Gaelic is on the way - but not yet
His private member's Bill is trying to push through - against opposition from the Scottish Executive - the long-cherished ambition of the Gaelic lobby for a secure legal foundation to save their language from extinction.
So far, ministers have dismissed Mr Russell's flanking manoeuvre as untimely and unworkable, ahead of their own initiative of setting up a new board for Gaelic, chaired by Duncan Ferguson, head of Plockton High in Wester Ross.
In a written submission to the Parliament's education, culture and sport committee, Mike Watson, the minister responsible for Gaelic, explains that it would be inappropriate to commit the Executive to fresh legislation before board members have their say in the new year.
"The establishment of Bord Gaidhlig is our main priority for Gaelic and, in itself, it confers significant status and recognition on the language and culture," Mr Watson says.
But in evidence to MSPs, Donald Meek, who chaired the Ministerial Advisory Group on Gaelic that led to the setting up of the board, said he understood ministers would support legal status in the next parliament. "We need a law that Gaelic can be taught throughout the country and we're in a hurry," Professor Meek said.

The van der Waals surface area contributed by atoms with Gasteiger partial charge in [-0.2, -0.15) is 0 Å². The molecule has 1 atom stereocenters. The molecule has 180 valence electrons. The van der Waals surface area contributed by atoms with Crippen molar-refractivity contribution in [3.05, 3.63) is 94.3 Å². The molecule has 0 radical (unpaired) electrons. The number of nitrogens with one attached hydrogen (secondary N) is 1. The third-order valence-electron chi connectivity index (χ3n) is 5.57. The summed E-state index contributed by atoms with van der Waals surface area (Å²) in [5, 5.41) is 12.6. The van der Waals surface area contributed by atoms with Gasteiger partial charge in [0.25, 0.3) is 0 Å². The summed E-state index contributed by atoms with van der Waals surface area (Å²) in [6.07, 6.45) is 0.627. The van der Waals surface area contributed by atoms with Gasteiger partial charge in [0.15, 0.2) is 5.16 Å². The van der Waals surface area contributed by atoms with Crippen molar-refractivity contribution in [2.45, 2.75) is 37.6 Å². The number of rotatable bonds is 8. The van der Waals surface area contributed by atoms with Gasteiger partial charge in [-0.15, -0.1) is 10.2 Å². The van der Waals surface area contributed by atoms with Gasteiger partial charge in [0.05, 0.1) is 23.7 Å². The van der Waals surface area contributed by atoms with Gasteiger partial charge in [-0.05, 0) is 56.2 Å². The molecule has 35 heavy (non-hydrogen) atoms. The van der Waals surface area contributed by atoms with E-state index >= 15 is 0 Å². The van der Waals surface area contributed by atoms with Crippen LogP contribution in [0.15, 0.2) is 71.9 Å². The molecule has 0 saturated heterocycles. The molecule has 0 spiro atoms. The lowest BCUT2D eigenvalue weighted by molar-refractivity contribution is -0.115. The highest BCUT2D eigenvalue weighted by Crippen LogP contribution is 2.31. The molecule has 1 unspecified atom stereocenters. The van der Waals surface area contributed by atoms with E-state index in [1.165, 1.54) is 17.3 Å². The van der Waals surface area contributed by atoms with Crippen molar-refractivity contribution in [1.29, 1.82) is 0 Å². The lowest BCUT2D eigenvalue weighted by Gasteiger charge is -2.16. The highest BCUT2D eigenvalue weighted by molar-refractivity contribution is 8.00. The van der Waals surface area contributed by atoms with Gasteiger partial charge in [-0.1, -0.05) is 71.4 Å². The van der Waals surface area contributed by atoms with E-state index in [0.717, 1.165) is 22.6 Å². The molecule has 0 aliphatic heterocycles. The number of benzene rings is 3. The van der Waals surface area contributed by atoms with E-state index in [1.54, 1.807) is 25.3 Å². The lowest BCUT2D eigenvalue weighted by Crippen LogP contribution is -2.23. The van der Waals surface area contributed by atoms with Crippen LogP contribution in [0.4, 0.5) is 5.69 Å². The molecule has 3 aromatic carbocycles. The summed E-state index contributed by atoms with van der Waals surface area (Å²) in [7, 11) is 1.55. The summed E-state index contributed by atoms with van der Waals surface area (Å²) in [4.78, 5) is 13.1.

The number of Gaelic speakers was diminishing rapidly, especially in the Western Isles, he said.
Fellow professor and advisory group member, Kenneth MacKinnon, told MSPs of the urgent need for a "simple" law that would recognise Gaelic and the work of the new board. Mr Russell's Bill could be amended to avoid any coercion on public bodies and any extra costs.
Mr Russell accepted his Bill could be radically simplified to avoid complaints from ministers and the Gaelic lobby. It had been drafted without the help of civil servants.